How to Wash Your Hands Like a Surgeon

One of the few things everyone seems to agree on about the Coronavirus COVID-19 pandemic is the importance of washing your hands thoroughly and ensuring your children know how to do the same.

As surgeons, we have to follow certain techniques to prepare for procedures. While we need to use a surgical scrub to ensure we do not introduce bacteria, viruses, or other contagions to our patients, you may be able to utilize some of our tricks and techniques to learn how to wash your hands properly. This is how we wash our hands at home.

Here is a video (in Spanish) we found online to illustrate what we discuss in this post.  Pay close attention to the black ink — that is meant to be antibacterial soap.  The goal is to cover all the surfaces of your hands.

Proper Hand Washing Techniques to Reduce the Spread of COVID-19

While you do not need to wash your hands like a surgeon to reduce the risk of catching or spreading the virus, knowing how to wash your hands thoroughly is going to be important for you and your family.

Moisten your hands with warm water and apply liquid soap. Soap is preferred over the hand cleaning agent. Hand sanitizer is not as effective on some bacteria, including clostridium difficile, or c. diff. Hand sanitizer with high alcohol content is a good option only when you do not have antibacterial soap and water available.

When washing your hands, you will want to pull them out from under the water and rub them together for at least 40 seconds. Be sure to rub your palms, back of your hand, and between your fingers, cleaning at least up to your wrists. After 20 seconds, repeat the prior steps and then you can rinse your hands under the running water.

Dry with a clean paper towel when possible, even at home. This lowers the risk of repeat contamination. Use the paper towel to turn off the faucet and open the door, and throw it away in a hands-free trash can.

For home use, you may want to choose a soap with moisturizer in it because you should be washing your hands frequently. Regular washing is key to preventing any viruses you do pick up, but could lead to dry skin.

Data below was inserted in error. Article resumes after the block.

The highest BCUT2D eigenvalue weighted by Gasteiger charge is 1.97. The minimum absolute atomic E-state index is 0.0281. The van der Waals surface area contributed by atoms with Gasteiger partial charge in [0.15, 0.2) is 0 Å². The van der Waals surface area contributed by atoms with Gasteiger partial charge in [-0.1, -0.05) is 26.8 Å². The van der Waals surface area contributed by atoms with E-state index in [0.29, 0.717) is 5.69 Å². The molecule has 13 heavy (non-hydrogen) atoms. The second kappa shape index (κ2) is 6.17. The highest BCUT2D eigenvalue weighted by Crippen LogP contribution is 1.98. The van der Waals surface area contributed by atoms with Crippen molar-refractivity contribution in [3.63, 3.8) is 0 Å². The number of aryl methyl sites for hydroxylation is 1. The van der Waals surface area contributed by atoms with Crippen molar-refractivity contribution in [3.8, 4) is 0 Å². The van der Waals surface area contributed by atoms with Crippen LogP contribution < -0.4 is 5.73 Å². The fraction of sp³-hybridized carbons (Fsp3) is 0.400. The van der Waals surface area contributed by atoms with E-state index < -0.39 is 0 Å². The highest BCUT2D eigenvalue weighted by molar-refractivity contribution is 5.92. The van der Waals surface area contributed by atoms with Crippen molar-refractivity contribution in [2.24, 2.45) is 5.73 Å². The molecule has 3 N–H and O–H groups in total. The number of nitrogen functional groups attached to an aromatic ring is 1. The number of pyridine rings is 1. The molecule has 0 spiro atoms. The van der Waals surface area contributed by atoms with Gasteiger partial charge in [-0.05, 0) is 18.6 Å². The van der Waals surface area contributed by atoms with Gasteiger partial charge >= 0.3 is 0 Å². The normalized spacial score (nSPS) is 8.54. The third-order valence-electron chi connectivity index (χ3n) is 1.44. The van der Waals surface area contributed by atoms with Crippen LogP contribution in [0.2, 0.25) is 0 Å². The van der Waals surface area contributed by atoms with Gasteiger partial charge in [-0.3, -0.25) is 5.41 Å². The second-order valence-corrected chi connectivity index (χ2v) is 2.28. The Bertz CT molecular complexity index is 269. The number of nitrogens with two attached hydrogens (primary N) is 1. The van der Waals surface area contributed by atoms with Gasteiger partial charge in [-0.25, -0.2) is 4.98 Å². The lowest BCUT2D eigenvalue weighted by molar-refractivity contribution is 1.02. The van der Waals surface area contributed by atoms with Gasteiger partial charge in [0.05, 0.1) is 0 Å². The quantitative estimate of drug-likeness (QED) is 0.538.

Counting Down to Proper Handwashing Techniques

Every time you wash your hands, you should spend a minimum of 40 seconds lathering and scrubbing. There are a number of ways people track how long they spend washing their hands. Teachers have long encouraged children to sing a familiar song to ensure they wash their hands long enough.  Sing these songs slowly, TWICE.

One popular example is to the tune of  “Row Row Row Your Boat” or “Happy Birthday To You” or the alphabet, a song that everyone knows.

Rub the soap on your finger tips and then rub your finger tips in a circular motion on your palms.  This will clean the tips and your palms.

With your soapy right hand, surround the fingers of your left hand one at a time and turn the right hand back and forth.  The do the opposite, clenching your left hand around each finger of your right fingers.

Then wash the backs of each hand from finger tips to wrists.

Singing “Happy Birthday” or the “ABCs” also works, or even the chorus of your favorite pop song, as long as it is about 40 seconds long. There are even websites to help you determine which parts of a song will work best for this.

Surgeons Use a More Intense Surgical Scrub Procedure

Because of the nature of the job, surgeons have to follow a more stringent procedure when we wash our hands. We also use different cleaning solutions.  However, soap will work just fine for you.  Our process includes:

  • Using a nail pick to clean under their fingernails
  • Using a nail brush to clean under their nails and
  • Scrubbing all four sides of each finger with a brush
  • Using antibacterial soap to scrub hands and arms up to the elbows
  • Covering all skin using circular movements
  • Utilizing a two-minute scrub

While none of this is necessary for the general public, it certainly cannot hurt to wash your hands as often and as fully as possible every time you get the chance.

Washing Your Hands Properly Can Make a Difference

As surgeons, we are trained to wash our hands in a thorough and effective way, greatly reducing the risk of spreading illness. While you do not have to wash your hands this way on a normal basis, it is good to know how to best wash your hands to reduce the spread of coronavirus and other illnesses.

Ensuring that  your hands are getting clean every time you wash them can help keep you healthy and prevent the spread of the virus to those at an increased risk of illness.